Keep in mind I was born onto a different philosophical, psychological, and cultural planet from most people. Consequently, by the time I entered high school, my family decided only a miracle from either God or Aladdin’s genie would enable me to survive until graduation. I was lucky.
During my high school tenure, I definitely became part of a miracle. There was no Aladdin, but there were caring, if somewhat unusual friends who were emotionally and intellectually my equals; as well as teachers who loved me, taught me, and protected me fiercely. The teachers actively encouraged my intellect and curiosities. Furthermore, my off-campus stomping grounds were the five boroughs of New York City, which included parks, famous historical sites, New York Harbor~ and, yes, I did see the Normandie after she sank at the dock! And, thanks to public transportation, my exploration included the natural world within a fifty mile radius of the Empire State Building The Good Old Days meant a network of inexpensive public transportation, no crowded interstates, and safe hitch hiking.
A personal sense of adventure brought about a series of discoveries on all levels. I learned about hiking the mountains along the Hudson River, inland seas, rivers, the Appalachian Trail, railroad bridges to hop on freight trains to get from Point A to Point B. Actually, after I turned sixteen, the freight train adventures ended when I began leaving the state via commercial truck hitch hiking. But that is another story.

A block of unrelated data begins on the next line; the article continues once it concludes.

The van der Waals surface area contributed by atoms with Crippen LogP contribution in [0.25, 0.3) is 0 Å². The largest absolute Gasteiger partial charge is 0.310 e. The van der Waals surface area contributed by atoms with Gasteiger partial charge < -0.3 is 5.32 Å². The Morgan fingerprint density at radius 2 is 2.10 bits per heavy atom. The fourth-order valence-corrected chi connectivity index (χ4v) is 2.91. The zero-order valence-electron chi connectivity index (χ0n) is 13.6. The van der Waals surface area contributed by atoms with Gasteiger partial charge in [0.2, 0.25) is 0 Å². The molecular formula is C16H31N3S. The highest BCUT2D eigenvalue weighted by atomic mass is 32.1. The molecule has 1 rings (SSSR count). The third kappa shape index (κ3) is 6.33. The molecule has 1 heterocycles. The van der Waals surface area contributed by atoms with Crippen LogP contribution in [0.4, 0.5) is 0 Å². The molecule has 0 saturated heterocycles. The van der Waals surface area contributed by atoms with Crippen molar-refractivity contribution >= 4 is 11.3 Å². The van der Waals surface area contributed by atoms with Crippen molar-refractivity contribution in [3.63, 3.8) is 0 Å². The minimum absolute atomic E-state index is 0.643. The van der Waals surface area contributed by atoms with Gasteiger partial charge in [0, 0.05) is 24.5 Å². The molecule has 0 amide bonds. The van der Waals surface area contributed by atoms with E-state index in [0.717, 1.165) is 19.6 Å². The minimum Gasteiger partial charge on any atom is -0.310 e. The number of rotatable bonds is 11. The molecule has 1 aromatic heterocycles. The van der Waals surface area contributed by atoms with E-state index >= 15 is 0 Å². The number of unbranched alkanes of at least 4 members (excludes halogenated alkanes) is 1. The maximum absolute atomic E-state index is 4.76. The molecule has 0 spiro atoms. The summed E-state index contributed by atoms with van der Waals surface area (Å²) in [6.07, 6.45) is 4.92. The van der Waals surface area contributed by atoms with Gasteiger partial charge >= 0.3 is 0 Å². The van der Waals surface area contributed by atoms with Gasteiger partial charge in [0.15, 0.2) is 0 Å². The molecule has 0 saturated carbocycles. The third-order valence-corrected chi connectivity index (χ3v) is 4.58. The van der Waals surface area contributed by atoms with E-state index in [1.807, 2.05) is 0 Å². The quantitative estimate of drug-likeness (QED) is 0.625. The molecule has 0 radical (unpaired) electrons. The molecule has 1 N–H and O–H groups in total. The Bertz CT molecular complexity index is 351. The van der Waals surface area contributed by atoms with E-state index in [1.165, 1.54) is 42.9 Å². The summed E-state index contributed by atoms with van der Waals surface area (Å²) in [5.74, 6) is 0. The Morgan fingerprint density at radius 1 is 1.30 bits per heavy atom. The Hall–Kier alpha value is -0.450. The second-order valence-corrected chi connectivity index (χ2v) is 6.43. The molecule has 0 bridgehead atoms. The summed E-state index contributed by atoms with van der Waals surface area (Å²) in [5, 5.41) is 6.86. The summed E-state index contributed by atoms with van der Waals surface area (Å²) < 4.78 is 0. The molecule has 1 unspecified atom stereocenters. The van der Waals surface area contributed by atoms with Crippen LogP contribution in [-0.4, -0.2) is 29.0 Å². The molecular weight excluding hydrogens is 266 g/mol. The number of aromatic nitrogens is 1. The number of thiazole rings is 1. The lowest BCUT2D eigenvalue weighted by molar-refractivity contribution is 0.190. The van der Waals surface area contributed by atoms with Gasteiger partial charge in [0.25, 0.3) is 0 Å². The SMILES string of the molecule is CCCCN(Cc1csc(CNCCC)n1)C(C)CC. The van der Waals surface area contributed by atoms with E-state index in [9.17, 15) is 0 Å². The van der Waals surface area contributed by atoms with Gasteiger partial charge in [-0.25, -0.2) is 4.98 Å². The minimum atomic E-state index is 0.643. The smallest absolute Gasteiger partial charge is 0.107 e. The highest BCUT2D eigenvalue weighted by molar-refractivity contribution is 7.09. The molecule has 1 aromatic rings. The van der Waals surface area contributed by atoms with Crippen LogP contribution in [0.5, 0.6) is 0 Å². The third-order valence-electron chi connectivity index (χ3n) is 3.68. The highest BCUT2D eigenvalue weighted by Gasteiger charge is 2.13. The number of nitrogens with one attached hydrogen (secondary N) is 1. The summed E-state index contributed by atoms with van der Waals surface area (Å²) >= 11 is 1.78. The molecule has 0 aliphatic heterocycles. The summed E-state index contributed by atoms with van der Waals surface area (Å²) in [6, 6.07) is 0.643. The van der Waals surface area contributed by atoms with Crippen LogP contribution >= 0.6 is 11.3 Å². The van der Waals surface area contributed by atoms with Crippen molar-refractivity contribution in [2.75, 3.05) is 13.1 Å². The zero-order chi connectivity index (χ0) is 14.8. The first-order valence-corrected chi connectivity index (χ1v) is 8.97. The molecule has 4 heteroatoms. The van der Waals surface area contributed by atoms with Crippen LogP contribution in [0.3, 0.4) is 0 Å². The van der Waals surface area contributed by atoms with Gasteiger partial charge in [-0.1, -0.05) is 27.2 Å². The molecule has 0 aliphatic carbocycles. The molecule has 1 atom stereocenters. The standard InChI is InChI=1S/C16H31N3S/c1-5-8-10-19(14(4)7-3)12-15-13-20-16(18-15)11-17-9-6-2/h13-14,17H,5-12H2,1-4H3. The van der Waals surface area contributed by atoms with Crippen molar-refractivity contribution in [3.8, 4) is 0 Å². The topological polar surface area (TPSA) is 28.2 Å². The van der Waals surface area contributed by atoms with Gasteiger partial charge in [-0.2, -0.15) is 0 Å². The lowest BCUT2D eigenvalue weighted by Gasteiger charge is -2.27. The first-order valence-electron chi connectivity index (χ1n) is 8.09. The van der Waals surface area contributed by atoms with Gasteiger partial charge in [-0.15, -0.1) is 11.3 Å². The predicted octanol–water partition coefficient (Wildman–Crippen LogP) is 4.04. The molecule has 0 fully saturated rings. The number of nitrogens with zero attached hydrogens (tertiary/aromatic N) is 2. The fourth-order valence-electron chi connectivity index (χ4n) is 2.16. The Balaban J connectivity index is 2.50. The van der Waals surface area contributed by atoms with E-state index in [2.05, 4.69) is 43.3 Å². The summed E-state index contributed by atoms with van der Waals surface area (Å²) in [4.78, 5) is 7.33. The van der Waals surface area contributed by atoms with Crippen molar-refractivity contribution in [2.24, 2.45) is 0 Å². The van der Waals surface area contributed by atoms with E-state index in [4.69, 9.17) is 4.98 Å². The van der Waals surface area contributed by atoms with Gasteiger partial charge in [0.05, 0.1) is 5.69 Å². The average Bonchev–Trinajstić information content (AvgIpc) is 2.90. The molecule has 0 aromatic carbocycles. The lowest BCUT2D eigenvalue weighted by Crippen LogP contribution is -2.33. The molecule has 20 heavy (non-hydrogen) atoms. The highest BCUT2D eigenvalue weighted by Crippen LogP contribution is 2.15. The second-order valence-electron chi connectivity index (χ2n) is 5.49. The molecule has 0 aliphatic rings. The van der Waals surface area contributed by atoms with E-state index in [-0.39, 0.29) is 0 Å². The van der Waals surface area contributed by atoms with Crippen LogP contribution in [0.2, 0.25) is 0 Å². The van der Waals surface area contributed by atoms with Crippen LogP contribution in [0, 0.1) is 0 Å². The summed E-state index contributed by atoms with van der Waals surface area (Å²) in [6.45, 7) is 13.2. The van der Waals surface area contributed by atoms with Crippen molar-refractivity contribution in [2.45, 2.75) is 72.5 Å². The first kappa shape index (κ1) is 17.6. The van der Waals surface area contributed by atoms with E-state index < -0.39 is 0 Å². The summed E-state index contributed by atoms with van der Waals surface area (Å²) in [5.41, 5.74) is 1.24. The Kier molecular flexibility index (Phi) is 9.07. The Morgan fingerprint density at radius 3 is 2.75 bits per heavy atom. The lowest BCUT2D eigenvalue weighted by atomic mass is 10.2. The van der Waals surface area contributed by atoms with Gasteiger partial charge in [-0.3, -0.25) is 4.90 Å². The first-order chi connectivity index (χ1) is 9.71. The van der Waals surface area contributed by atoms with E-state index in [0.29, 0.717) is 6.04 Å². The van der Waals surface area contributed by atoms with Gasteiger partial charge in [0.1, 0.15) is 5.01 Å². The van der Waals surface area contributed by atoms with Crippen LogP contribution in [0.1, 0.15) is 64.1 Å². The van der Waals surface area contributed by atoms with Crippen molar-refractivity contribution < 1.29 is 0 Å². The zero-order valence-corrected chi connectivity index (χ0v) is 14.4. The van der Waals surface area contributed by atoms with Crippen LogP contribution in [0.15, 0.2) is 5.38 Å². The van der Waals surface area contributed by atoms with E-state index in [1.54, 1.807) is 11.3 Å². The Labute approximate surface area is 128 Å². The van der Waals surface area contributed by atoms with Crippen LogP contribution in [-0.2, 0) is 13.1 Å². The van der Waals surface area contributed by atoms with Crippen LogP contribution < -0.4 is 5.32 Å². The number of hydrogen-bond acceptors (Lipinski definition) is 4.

Mrs. Rosalie Kirshen was the director of the Science Department and she introduced me to the director of the Biology Lab. They became my mentors. Happily, I became part of the student team who supplied the science teachers with live and stuffed animals, biological research materials, and laboratory materials for experiments. We would lay out and clean up laboratories. The six other assistants, all friends, and I were involved in experiments, student research, teacher assistance, and field trips during our entire time in high school.